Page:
The National: Head of Rare Books Helen Vincent with the library's copy of the Gutenberg Bible | Credit: Neil HannaHead of Rare Books Helen Vincent with the library's copy of the Gutenberg Bible | Credit: Neil Hanna

Like his father and grandfather before him, Darwin studied medicine in Edinburgh. On the Origin of Species was the culmination of more than 20 years of work and had its roots in ideas that Darwin had begun to formulate during his time at the University of Edinburgh, from 1825 to 1827.

1250 copies of the first edition were printed and sold out immediately. This volume was the publisher’s file copy, displayed in the exhibition with a letter in which Darwin outlines the chapters in the book.

There will also be a letter from Ludwig van Beethoven to George Thomson on display. Beethoven and Thomson corresponded with each other from 1803 – resulting in the unique sound of a Scottish song with a classical Viennese accompaniment.

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The National: Robert Burns: Blackie & Son, Glasgow, Edinburgh and London. Engraver Robinson, Henry, active 1827-72Robert Burns: Blackie & Son, Glasgow, Edinburgh and London. Engraver Robinson, Henry, active 1827-72

Other objects featured are books bound in traditionally Scottish bookbinding styles, such as Herringbone binding and Wheel binding, material which represents the 1997 Scottish devolution referendum, and early printed books such as The Gutenberg Bible, as well as the work of Jackie Kay, the 2016 Scottish Makar.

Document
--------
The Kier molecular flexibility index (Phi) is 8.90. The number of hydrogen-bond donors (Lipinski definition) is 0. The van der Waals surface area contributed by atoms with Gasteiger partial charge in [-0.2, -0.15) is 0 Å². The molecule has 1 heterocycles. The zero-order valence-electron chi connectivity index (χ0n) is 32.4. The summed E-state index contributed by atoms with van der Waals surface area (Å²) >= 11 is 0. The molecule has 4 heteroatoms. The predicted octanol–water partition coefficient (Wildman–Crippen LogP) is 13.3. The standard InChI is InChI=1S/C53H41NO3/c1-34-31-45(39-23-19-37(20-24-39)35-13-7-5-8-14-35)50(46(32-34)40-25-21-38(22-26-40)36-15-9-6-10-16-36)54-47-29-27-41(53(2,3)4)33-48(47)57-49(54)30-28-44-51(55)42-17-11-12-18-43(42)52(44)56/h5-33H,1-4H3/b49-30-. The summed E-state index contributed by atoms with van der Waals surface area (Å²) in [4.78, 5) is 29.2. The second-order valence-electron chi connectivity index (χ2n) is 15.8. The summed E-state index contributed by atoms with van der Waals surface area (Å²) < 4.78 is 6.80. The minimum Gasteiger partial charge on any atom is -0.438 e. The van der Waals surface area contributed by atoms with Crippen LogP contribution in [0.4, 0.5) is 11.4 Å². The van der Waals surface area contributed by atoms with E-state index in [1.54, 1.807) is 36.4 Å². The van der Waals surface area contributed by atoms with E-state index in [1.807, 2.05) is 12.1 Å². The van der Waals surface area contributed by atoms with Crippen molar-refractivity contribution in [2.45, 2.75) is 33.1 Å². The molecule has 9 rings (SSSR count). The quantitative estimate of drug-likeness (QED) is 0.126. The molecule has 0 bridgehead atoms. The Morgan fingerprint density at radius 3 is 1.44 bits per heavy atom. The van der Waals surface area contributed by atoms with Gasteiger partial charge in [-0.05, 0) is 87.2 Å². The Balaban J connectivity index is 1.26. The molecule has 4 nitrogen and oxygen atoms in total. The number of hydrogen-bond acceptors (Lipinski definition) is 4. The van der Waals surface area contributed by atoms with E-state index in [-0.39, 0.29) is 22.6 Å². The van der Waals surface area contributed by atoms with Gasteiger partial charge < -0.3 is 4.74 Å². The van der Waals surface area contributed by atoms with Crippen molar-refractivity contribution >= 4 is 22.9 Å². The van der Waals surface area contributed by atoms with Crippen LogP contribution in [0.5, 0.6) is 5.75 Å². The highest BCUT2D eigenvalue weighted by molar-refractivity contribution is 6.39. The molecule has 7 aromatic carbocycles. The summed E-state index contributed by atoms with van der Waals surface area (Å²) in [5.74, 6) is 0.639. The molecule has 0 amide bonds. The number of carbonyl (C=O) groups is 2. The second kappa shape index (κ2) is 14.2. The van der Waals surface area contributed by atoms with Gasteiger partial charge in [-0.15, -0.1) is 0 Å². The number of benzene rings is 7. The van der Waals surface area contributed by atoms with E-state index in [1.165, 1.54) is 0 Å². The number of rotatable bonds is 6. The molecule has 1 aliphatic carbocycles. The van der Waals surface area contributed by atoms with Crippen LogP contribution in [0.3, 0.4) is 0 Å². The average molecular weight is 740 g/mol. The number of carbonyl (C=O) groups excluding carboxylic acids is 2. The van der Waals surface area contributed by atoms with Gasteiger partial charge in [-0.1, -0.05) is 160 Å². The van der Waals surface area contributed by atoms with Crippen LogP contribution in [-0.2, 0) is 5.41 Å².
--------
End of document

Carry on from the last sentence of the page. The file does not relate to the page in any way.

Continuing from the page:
Amina Shah, chief executive and National Librarian, said: “As guardian of the nation’s published and recorded memory, we have an unparalleled collection of materials.

"The Treasures exhibition gives people a glimpse into the vast collections – many of which are typically stored among the multiple floor levels beneath their very feet. We’re excited to launch this much-anticipated exhibition, which will provide visitors with unique insights into Scotland’s story, and its place in the world.”

"The Library is grateful to the donors who made this exhibition possible namely Garfield Weston Foundation, Hugh Fraser Foundation, National Library of Scotland Foundation, Sir Boyd Tunnock, Jeffrey Jay and Mike Lampert."

The National Library of Scotland is a major European research library and one of the world’s leading centres for the study of Scotland and the Scots, with collections of international importance including rare books, manuscripts, maps, photographs, music, moving images and official publications.

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The library holds more than 30 million physical items dating back more than 1000 years, as well as a growing library of digital material. Every week, the library collects around 5000 new items.

Most of these are received under Legal Deposit legislation, allowing the library to claim a copy of everything published in the UK and Ireland (from children’s books to science journals, election leaflets to magazines and websites).

Find out more on the exhibition's website, www.nls.uk/treasures.